If you have an online store where data transfer is the norm, HTTP is a must. Most payment processors will not offer you their service if your website does not have HTTPS.
Although HTTPS protects a website when it comes to transferring sensitive data, you will still need to protect your site from hackers. Your site can still be hacked or even taken over, and malicious software can accumulate on your computer. However, it is apparently a plus in security when transferring sensitive data.
Search Engine Results
Currently, there is no official statement from Google that the use of HTTPS has a positive effect on the ranking of a page. However, from an SEO point of view, it is possible that Google will rate it positively in the future, as HTTPS indicates that the corresponding page has a certain quality – an essential criterion for Google. To find out more, it you can get in touch with us for our SEO services.
How Do You Get A Website To Become HTTPS?
If you choose HTTPS, your website needs a Secure Sockets Layer (SSL) certificate. SSL certificates are at the heart of SSL encryption and obtaining the HTTPS status. This used to be purchased for a fee, but you can now have it for free from external certificate providers or via your web host and linked to the website.
The page will then be accessible via both HTTPS and HTTP. If configured correctly, when a user types in the HTTP protocol, they will always be redirected to HTTPS. All this is done automatically by the browsers for us. For your customers or website visitors, nothing changes. Only a small green icon in front of the web page address in the browser contains a visual reference to it.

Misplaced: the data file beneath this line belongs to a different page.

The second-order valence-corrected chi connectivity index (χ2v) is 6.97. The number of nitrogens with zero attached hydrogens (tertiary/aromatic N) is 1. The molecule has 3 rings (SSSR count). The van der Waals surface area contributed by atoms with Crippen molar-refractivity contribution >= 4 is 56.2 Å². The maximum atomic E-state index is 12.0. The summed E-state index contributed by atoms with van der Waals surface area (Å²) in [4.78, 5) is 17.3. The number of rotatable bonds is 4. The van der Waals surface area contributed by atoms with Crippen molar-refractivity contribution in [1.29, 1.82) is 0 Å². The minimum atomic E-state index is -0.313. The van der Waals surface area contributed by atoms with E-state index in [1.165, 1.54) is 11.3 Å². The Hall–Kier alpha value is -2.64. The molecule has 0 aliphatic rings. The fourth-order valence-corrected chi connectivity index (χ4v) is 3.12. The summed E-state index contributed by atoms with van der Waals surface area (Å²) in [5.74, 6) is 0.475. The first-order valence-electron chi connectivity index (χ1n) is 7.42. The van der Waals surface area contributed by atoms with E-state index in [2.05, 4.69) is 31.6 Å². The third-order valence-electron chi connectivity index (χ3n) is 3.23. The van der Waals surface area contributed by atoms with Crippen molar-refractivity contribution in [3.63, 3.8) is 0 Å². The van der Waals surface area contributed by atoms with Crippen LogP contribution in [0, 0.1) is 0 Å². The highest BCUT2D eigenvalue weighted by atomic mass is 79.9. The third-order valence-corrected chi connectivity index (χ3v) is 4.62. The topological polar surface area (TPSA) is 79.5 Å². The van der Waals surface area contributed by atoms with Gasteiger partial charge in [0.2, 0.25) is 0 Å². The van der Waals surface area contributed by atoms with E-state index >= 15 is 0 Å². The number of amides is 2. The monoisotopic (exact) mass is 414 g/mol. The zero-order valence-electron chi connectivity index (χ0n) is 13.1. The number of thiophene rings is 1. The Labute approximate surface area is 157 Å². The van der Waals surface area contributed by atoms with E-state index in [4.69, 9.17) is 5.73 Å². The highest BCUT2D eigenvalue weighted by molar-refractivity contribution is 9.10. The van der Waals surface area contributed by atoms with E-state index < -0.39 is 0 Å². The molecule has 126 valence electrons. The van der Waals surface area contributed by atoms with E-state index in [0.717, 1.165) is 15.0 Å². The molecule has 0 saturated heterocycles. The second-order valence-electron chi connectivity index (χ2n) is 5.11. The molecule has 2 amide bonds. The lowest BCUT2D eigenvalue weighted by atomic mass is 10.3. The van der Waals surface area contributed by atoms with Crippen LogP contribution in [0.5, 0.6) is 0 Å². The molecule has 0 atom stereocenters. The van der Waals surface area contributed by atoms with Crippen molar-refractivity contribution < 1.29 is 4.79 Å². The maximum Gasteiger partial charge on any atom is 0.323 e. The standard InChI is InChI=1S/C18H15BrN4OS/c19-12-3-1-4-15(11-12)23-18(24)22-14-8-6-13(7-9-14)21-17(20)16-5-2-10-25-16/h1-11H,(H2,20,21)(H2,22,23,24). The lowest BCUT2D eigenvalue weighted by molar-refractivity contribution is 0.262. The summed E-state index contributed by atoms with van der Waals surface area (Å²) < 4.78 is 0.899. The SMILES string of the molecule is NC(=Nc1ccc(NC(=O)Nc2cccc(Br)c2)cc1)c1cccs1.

Proper configuration is important so that your website does not crash or falls in the ranking. Also, a precise examination of all converted pages is essential.
How To Get An SSL Certificate
There are different variants of SSL certificates, which differ based on the type of verification. The so-called “trustworthiness,” the amount of encryption and thus in the price. Most often and usually sufficient are the domain validation certificates. Others verify the organization or offer other extensions. Also, make sure that your certificate is trustworthy or that the public “trust” has to be established technically via higher-level certificates.
How To Know When HTTPS Has Been Implemented Correctly
As mentioned earlier, web browsers automatically redirect HTTP to HTTPS once your site has been encrypted. However, to ensure that the transition has been done correctly and it does not adversely affect your site’s position in search results, there are a few details to test the updates including:
- Correct forwarding of the HTTP page to the HTTPS page (301 redirects).
- Updated external and internal links in your website texts.
- Updated XML Sitemap.
- Web statistics tools such as Google Analytics should be switched.
- Updated Google AdWords and Bing Ads (they should all be redirecting).
To Conclude, Google’s plan to enforce secure data transfer to websites is generally to be welcomed. In any case, to comply, it is highly recommended that you protect the login or the contact areas for which personal data is transmitted from being intercepted by third parties with HTTPS.
Switching an HTTPS website is not only essential for the protection of visitors to your business but also for your online business reputation.